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Vickers 246 / G.4/31


Air Ministry Specification G.4/31 called for a General Purpose aircraft, capable of level bombing, army co-operation, dive bombing, reconnaissance, casualty evacuation and torpedo bombing. The Vickers Type 253 won against the Fairey G.4/31, Westland PV-7, Handley Page HP.47, Armstrong Whitworth AW.19, Blackburn B-7, Hawker PV-4 and the Parnell G.4/31.

Designed by Rex Pierson, the Type 246 was the first aircraft built which partly used the Barnes Wallis geodetic design in the fuselage. Despite an order for 150, Vickers offered their private venture monoplane design the Type 253. This used the same geodetic design principles for both the fuselage and the wings, and first flew on 19 June 1935. It had superior performance to the 246 but did not attempt to meet the multi-role requirement, being a day and night bomber only. First flown with PV 0-9 markings, the 253 showed a lower tare weight, better performance and larger payload., partly as a result of the 8.85 – 1 high aspect ratio wing. An initial order for 96 Type 246s was substituted for the Type 253 order.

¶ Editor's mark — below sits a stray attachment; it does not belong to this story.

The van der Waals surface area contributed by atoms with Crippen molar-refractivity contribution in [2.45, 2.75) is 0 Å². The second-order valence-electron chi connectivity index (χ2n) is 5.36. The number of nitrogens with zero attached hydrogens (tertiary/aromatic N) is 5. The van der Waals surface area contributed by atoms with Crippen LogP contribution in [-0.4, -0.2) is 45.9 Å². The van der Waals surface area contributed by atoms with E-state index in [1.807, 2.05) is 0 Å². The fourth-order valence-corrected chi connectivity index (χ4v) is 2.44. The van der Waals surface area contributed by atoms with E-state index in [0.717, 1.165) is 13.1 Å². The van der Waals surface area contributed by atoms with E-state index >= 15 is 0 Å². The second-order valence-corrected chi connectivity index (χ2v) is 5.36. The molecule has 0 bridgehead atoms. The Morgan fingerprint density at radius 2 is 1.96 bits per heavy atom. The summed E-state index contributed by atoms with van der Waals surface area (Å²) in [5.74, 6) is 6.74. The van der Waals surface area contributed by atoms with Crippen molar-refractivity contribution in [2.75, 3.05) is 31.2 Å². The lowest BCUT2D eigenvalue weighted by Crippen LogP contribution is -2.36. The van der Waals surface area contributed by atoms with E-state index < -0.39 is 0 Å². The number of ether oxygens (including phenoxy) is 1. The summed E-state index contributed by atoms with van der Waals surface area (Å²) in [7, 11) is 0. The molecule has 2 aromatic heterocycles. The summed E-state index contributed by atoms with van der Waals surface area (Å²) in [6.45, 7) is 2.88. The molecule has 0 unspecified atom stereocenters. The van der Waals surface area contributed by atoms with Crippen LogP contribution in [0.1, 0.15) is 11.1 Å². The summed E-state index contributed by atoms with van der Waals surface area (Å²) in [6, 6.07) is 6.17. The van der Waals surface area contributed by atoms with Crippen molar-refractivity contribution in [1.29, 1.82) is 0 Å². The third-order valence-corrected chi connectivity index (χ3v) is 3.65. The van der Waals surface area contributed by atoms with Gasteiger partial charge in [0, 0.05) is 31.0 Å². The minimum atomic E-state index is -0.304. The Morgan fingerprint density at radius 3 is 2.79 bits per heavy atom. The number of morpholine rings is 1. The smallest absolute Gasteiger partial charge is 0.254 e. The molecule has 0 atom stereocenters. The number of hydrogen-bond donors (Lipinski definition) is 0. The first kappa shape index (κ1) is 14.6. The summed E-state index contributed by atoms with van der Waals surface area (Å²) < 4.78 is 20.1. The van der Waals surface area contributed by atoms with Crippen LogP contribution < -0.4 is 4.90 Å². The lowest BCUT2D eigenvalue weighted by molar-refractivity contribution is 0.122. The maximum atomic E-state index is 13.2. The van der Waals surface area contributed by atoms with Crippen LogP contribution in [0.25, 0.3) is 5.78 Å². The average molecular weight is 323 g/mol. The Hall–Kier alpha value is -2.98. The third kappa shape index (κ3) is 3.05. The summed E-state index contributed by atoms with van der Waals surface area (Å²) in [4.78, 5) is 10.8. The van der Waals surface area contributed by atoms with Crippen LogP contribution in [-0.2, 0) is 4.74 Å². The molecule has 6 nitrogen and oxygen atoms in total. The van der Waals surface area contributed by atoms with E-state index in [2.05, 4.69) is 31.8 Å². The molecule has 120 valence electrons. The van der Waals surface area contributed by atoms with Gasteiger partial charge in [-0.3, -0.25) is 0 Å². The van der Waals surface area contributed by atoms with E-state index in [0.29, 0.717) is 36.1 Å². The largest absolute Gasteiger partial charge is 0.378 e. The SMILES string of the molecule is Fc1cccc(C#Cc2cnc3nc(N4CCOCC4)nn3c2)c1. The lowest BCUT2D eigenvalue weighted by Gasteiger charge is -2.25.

One prototype, first flown on 6 August 1934. No production.


Engine: 1 x 635hp Bristol Pegasus IIM.3
Max take-off weight: 3791 kg / 8358 lb
Empty weight: 1982 kg / 4370 lb
Wingspan: 16.03 m / 52 ft 7 in
Length: 11.28 m / 36 ft 0 in
Height: 3.81 m / 12 ft 6 in
Wing area: 53.79 sq.m / 578.99 sq ft
Max. speed: 259 km/h / 161 mph
Ceiling: 6614 m / 21700 ft
Crew: 2

Vickers G.4/31



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